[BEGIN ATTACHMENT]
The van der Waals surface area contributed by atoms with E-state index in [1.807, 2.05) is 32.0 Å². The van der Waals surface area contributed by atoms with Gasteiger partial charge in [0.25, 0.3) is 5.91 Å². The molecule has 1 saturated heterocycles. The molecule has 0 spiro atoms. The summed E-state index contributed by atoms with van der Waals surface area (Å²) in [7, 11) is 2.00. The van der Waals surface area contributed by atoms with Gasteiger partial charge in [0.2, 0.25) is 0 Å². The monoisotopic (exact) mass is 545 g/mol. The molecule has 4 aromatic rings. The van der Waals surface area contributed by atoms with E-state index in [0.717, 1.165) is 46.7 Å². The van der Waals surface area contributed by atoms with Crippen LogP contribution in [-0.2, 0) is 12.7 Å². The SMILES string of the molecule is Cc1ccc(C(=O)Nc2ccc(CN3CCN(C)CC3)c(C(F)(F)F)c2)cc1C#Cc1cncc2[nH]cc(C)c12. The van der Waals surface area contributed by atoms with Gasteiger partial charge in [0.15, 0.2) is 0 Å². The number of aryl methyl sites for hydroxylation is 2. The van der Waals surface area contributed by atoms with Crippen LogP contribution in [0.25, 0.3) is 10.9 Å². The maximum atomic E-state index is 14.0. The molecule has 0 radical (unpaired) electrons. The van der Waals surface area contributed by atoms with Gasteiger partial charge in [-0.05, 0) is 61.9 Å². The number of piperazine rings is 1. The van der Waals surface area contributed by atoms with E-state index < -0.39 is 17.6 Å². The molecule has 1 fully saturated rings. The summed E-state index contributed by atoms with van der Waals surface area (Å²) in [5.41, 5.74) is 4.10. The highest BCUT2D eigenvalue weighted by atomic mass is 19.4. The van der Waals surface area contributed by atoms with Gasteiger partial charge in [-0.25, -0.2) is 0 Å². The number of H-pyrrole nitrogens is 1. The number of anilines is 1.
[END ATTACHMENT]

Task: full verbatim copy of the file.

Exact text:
The van der Waals surface area contributed by atoms with E-state index in [1.807, 2.05) is 32.0 Å². The van der Waals surface area contributed by atoms with Gasteiger partial charge in [0.25, 0.3) is 5.91 Å². The molecule has 1 saturated heterocycles. The molecule has 0 spiro atoms. The summed E-state index contributed by atoms with van der Waals surface area (Å²) in [7, 11) is 2.00. The van der Waals surface area contributed by atoms with Gasteiger partial charge in [0.2, 0.25) is 0 Å². The monoisotopic (exact) mass is 545 g/mol. The molecule has 4 aromatic rings. The van der Waals surface area contributed by atoms with E-state index in [0.717, 1.165) is 46.7 Å². The van der Waals surface area contributed by atoms with Crippen LogP contribution in [-0.2, 0) is 12.7 Å². The SMILES string of the molecule is Cc1ccc(C(=O)Nc2ccc(CN3CCN(C)CC3)c(C(F)(F)F)c2)cc1C#Cc1cncc2[nH]cc(C)c12. The van der Waals surface area contributed by atoms with Gasteiger partial charge in [0.15, 0.2) is 0 Å². The number of aryl methyl sites for hydroxylation is 2. The van der Waals surface area contributed by atoms with Crippen LogP contribution in [0.25, 0.3) is 10.9 Å². The maximum atomic E-state index is 14.0. The molecule has 0 radical (unpaired) electrons. The van der Waals surface area contributed by atoms with Gasteiger partial charge in [-0.05, 0) is 61.9 Å². The number of piperazine rings is 1. The van der Waals surface area contributed by atoms with E-state index < -0.39 is 17.6 Å². The molecule has 1 fully saturated rings. The summed E-state index contributed by atoms with van der Waals surface area (Å²) in [5.41, 5.74) is 4.10. The highest BCUT2D eigenvalue weighted by atomic mass is 19.4. The van der Waals surface area contributed by atoms with Gasteiger partial charge in [-0.25, -0.2) is 0 Å². The number of H-pyrrole nitrogens is 1. The number of anilines is 1.